Taxing Tuition: The Future of Higher Education?

With Pittsburgh on the brink of bankruptcy thanks to its continual out-of-control spending, Mayor Ravenstahl and his allies on City Council have hatched a new scheme to collect more money to pay for their profligate ways: a 1% tuition tax on the city’s financially-strapped college students.

To justify this troublesome proposal, these elected officials have concocted the claim that Pittsburgh’s 10 colleges are not paying their “fair share” for public services, noting their nonprofit status exempts them from property taxes. The Pittsburgh Council on Higher Education questions this bogus motive by noting that the schools pay for many of their own services and contribute $23 million a year in payroll taxes, parking fees, business privilege taxes, and taxes on property not related to their educational mission.

The tuition tax is inherently unfair, in that it would extract $403 from Carnegie Mellon students and only $27 from Community College of Allegheny County students, who use about the same level of city services. It also represents double-taxation of students who attend Pittsburgh universities but live off campus. The idea of taxing tuition, which taxpayers subsidize at both the federal and state level via student aid, is also disconcerting.

The politicians’ real motivation for this plan is clear: they see taxpayers as an endless source of money for unsustainable government spending. Without spending reductions and public employee pension reform the city will never have enough revenue to cover its obligations. If for no other reason, Pittsburghers should feel conflicted about taxing college kids to pay for the fiscal irresponsibility of the city.

Of course the question of universities not paying their “fair share” has some merit. Why do public and non-profit universities enjoy a tax-exempt status when proprietary colleges receive no such exemptions, even while offering the same services to students? Additionally, the community aspect of university education has lead many institutions to manage operations not directly associated with their educational mission – such as dormitories, food services, and recreation facilities. Competing restaurants, apartment buildings, and fitness centers do not enjoy the tax exemptions bestowed among public and many private colleges.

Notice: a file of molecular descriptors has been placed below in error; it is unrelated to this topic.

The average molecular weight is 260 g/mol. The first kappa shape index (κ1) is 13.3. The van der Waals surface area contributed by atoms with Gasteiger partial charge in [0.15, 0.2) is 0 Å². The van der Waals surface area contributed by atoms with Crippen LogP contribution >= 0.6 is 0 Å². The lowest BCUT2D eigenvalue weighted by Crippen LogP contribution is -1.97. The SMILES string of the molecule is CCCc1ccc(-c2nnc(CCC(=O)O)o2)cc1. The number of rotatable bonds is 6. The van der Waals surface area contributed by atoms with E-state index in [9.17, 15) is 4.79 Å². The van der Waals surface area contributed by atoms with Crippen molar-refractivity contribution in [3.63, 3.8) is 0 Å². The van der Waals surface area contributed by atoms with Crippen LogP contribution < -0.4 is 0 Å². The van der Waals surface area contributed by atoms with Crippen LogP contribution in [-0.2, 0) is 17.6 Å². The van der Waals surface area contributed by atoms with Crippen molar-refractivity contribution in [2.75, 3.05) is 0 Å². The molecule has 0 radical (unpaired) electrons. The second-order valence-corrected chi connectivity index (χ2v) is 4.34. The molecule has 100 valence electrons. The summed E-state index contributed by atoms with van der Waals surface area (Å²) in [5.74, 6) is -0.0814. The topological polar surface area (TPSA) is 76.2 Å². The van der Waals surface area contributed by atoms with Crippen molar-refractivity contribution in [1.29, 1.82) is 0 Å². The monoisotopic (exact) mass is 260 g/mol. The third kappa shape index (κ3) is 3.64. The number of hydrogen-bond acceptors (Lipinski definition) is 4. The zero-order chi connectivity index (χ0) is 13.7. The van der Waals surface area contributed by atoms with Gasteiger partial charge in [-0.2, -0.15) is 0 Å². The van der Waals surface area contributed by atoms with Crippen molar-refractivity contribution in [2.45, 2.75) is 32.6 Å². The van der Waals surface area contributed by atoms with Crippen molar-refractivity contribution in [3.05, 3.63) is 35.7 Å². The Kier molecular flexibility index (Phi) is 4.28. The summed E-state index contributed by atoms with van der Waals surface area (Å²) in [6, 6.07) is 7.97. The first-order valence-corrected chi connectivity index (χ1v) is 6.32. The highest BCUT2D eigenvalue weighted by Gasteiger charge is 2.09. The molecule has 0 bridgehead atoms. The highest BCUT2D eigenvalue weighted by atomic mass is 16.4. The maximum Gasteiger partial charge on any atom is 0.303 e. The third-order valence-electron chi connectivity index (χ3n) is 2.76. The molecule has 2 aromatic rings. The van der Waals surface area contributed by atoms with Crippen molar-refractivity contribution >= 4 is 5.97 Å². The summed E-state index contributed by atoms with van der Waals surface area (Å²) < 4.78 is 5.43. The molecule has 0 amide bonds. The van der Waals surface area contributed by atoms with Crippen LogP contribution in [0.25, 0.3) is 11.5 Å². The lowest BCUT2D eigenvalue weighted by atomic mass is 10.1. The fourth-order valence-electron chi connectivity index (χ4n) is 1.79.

While students can ill afford a new tax on their tuition, they are also faced with unnecessary financial burden brought on by university leaders endlessly hiking tuition and fees to pay for non-instruction costs. Colleges, like cities, are bloated institutions managing services that are more efficiently run by the private sector. Dr. Mary Hines, spokesperson for the PCHE explained, “We’re like little municipalities. We have our own police forces. We have our own contracts with city trash collectors. We do our own snow removal. We maintain our own fire systems and fire hydrants.” But should they?

By privatizing services unrelated to education, universities could both cut costs to students, and erode the city’s “fair share” argument. In the occasional instances when university students are directly consuming city resources, such as police calls caused by unruly students, the city should directly bill the university or the students themselves.

The Pittsburgh tuition tax controversy shines a spotlight on two realities. First, universities are focused on rent-seeking rather than on serving their customers-the students on which their livelihood should depend. Indeed, while universities are fighting the tuition tax to subsidize Pittsburgh’s pensions, state-related schools support taxation on gambling to subsidize higher education. Second, the city of Pittsburgh cannot tax its way to fiscal health, but must instead reduce spending and stand up to Big Labor by reforming the unaffordable and nearly bankrupt pension plan for municipal workers.

The ill-advised tuition tax illustrates the need for reform both in our higher education structure, and in our cities’ fiscal management.

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Elizabeth Bryan is a Research Associate and Nathan Benefield is Director of Policy Research with the Commonwealth Foundation (, an independent, nonprofit public policy research and educational institute based in Harrisburg.